Whitmer offers $10M in emergency aid for June 25-26 flooding victims
Detroit — Michigan Gov. Gretchen Whitmer said Thursday she is making $10 million in state emergency aid available to Metro Detroit families hit by the June 25-26 rainstorms and flooding.
The money would be targeted at households who aren't eligible for federal relief or don't receive "adequate resources" from the Federal Emergency Management Agency of Small Business Administration "to return to their pre-disaster quality of life," according to Whitmer's office.
The state aid comes from a supplemental funding bill, which Whitmer signed on Monday, to help areas with restoration costs and other expenses resulting from weather-related events that happened in June.
The money will be given to the city of Detroit as well as Wayne and Washtenaw counties, which are expected to set up residential gap funding grant programs, the governor said at a Thursday press conference in Detroit, where up to 7 inches of rain fell over a two-day period.
The aid recognizes "the hardships the flooding has placed on individuals and families that sustained damage to their homes and loss of personal property," Whitmer said in a Thursday statement.
On July 15, President Joe Biden approved a major disaster declaration making federal funding available to affected individuals in the counties. Whitmer also has requested more than $50 million in federal assistance to repair damaged highways and purchase backup pump station generators.
The $10 million is part of a larger $384.7 million economic recovery bill Whitmer signed Monday. All but $17 million came from federal funds through the Coronavirus Response and Relief Supplemental Appropriations Act. The other $7 million in state funds is going to wrongful imprisonment compensation.
The $367.7 million in federal funds will go to help entities affected by the pandemic and includes $105 million for child development and care program providers, $160 million for hospital grant awards and at least $100 million for nursing homes.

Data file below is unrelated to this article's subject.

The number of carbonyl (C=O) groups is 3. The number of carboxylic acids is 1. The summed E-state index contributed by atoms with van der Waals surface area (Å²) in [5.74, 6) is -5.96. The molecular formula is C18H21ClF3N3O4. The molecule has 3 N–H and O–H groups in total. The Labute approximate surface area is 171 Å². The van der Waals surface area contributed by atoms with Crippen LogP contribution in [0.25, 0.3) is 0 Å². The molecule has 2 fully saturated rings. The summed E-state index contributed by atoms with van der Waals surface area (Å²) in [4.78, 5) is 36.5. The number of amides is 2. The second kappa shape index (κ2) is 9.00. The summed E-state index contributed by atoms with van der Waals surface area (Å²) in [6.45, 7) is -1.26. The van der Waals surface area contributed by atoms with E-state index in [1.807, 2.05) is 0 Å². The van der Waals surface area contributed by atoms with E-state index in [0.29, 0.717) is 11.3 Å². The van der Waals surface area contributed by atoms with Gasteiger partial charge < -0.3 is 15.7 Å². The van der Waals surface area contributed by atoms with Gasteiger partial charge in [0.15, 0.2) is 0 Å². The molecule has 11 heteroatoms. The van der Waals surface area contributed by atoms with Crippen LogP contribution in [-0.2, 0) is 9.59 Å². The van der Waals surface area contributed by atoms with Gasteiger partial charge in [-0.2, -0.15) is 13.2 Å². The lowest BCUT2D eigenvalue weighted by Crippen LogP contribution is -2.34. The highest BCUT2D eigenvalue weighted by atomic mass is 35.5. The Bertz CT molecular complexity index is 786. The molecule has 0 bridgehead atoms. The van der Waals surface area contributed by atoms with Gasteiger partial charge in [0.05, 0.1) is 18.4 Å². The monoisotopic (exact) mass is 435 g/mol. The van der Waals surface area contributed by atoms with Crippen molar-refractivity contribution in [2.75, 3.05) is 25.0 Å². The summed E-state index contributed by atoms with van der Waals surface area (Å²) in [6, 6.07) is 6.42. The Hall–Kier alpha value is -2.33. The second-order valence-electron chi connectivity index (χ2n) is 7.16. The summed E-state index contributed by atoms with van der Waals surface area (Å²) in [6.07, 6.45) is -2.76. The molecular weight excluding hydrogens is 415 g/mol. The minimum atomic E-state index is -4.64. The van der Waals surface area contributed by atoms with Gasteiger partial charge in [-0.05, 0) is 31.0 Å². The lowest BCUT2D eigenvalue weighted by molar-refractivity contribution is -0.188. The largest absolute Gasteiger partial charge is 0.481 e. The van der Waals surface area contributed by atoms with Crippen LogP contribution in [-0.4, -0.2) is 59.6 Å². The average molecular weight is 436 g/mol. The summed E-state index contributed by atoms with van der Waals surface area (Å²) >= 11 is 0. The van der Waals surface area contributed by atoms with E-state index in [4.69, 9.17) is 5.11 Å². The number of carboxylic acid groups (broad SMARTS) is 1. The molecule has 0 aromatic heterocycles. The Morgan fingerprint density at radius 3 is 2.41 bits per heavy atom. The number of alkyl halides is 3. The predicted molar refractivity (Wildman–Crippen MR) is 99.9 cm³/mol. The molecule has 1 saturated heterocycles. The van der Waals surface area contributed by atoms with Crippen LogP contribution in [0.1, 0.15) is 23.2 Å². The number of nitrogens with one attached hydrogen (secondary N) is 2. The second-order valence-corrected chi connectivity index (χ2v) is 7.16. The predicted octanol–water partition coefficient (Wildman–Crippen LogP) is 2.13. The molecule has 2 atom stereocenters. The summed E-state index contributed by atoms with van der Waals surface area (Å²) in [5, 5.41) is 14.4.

"We are working day and night to make sure that we get help for Michigan families," Whitmer said. "All of our actions have one goal in mind and that is to help people whose homes have been damaged, whose lives have been disrupted."
Whitmer talked about other measures her administration is taking to assist flood victims, including pushing back mortgage payments.
"My administration is partnering with financial institutions across the state to announce a plan that will allow impacted families to delay their monthly mortgage payments," she said, but didn't offer details.
The administration is also distributing cash payments to assist in repair efforts for damaged houses.
"The Department of Health and Human Services is also offering cash assistance directly to families to help them pay for a range of expenses, including home repairs to utilities," Whitmer said.
When asked if there were conversations happening about aid for homes damaged in recent July flooding events, Whitmer confirmed there are. Farmington, Farmington Hills and Southfield are "areas that we are looking to get to some support to," she said.
When asked if she is considering mandating vaccinations for government employees, Whitmer said she will “continue to encourage employees to vaccinate” but made no mention of requiring it.
“Our policy is vaccinated. If you're not, you are required to be wearing a mask when you're inside the workplace,” she said. “That is commensurate with a lot of workplaces across the state. And I think that that's the right policy.”
The governor added that she believes the rate of vaccination among employees and the public are similar. About 54% of Michigan's adults 16 and older are fully vaccinated.
Richard Clement, a Detroit resident and staffer for State Rep. Cynthia Johnson, D-Detroit, said the governor's new funding is "a first down, but we still got to get to the goal line."
"It's a start," Clement said, adding he'd like to see "a commitment to long-term infrastructure repair."